ucanews.com reporter, Ho Chi Minh CityUpdated: January 23, 2017 03:24 AM GMT
Hoa Hao Buddhists from An Giang raise a banner saying "Communist Party of Vietnam's crack down on Hoa Hao Buddhism. No freedom" on April 2, 2016 after police brutally beat them and prevented them from entering Quang Minh Tu Pagoda to commemorate the death anniversary of their Founder Huynh Phu So. (Photo supplied)
If you are following a non-sanctioned religion in Vietnam you can expect harassment from the authorities, according to a religious freedom watchdog."We recorded 59 violations of religious freedom by the government in 2016, an increase of nine from 2015," Father Anthony Le Ngoc Thanh, head of the Vietnam-based Association to Protect Freedom of Religion, told ucanews.com.Father Thanh said the authorities targeted Catholics and followers of unrecognized religious groups such as Cao Dai, Hoa Hao Buddhism, the Unified Buddhist Sangha of Vietnam and small Christian groups in remote areas.His organization issued a fourth-quarter report on Jan. 11 that showed 22 cases took place over the past three months."The instances of religious persecution got increasingly worse," he said, adding that government authorities encroached on the travel rights of dignitaries and coerced religions into giving up property.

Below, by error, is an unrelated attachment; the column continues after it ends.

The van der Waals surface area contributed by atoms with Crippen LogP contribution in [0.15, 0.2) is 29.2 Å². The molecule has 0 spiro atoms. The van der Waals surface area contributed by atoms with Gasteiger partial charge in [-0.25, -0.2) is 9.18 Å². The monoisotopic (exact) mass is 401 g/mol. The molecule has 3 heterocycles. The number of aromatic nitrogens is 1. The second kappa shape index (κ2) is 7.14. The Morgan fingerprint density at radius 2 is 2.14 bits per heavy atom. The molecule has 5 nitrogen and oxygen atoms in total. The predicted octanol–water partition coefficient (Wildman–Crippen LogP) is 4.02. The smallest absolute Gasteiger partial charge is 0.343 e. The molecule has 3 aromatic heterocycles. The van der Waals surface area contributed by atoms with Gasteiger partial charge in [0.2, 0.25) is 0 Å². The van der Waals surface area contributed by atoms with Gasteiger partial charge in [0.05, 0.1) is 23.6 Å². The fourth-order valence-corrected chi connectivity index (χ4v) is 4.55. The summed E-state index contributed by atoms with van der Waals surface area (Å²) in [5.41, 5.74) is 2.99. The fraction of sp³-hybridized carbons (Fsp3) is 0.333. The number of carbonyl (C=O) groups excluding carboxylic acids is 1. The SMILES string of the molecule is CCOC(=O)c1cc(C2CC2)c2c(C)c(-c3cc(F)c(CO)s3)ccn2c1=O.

He said small religious groups were blocked from attending services including Christmas and treated inhumanely by officials.
Most of the 27 violations against Catholics related to brutal attacks on priests and laypeople in remote areas and conflicts over church property. Authorities also destroyed Catholic crosses and statues and stopped priests and even bishops from visiting Catholics in remote areas.